For Dallas First Responders, Old East Dallas Attack Carries Echoes of July Ambush

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In this July 8, 2016 file photo, police check a car after a snipers opened fire on police officers in Dallas. Dallas police were the first in the nation to use a robot to deliver and detonate a bomb to kill a suspect, but other law enforcement agencies are willing and able to follow suit, including some that even have trained for the day when they’d have to do so. The killing of Micah Johnson using a robot-delivered bomb ended a night of terror in which he shot 14 officers, killing five of them, and also wounded two civilians.AP/LM OTERO

SOURCE CITED:  EMERGENCYMGMT.COM

BY TRISTAN HALLMAN AND NAOMI MARTIN, THE DALLAS MORNING NEWS / MAY 2, 2017

(TNS) - Radios crackled and cellphones buzzed Monday as word spread among Dallas first responders that one of their own had been shot in an apparent ambush.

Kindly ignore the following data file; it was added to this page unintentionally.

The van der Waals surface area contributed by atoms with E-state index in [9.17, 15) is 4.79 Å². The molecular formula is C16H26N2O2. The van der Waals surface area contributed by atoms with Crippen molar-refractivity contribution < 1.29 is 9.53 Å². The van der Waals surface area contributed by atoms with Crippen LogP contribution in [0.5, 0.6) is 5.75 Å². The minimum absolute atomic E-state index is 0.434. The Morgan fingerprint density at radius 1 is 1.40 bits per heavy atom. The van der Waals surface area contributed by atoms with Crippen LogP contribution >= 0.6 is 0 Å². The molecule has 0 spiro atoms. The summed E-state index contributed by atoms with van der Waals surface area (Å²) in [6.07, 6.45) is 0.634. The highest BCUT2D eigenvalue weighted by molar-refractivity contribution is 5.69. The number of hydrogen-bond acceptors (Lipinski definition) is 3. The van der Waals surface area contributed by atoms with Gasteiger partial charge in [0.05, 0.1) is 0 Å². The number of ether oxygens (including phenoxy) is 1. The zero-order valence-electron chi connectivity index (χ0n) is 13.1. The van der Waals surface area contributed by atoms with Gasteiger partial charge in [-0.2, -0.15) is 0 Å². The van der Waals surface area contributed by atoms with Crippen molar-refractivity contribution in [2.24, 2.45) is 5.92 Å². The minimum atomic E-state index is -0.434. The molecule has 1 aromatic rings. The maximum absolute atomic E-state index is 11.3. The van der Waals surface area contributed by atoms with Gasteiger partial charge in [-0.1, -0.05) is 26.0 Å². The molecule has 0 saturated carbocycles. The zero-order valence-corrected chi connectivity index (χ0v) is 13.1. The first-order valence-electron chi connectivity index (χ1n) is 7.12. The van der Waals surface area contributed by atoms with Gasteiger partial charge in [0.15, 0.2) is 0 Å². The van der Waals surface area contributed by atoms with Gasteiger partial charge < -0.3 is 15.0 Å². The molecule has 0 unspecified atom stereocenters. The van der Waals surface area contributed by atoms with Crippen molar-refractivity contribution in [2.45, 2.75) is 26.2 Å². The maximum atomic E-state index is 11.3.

Not again, many thought.

Ten months after July 7, when a gunman's rampage killed five officers and wounded nine more at a protest, the trauma is still fresh.

"I think everyone got a chill," said Sr. Cpl. Frederick Frazier, vice president of the Dallas Police Association. "I know I did."

The shooting forever changed life as a uniformed first-responder in Dallas. It put both departments on high alert. Although Dallas Fire-Rescue hasn't publicly sought attention for it, two firefighter-paramedics risked their lives on July 7, too. They drove into downtown Dallas to try to save an officer as the gunshots rang out.

Dallas Fire Fighters Association President Jim McDade said after the July 7 ambush, some people threatened firefighters by telling them they were next. Firefighters took on a "heightened sense of awareness" afterward, he said.

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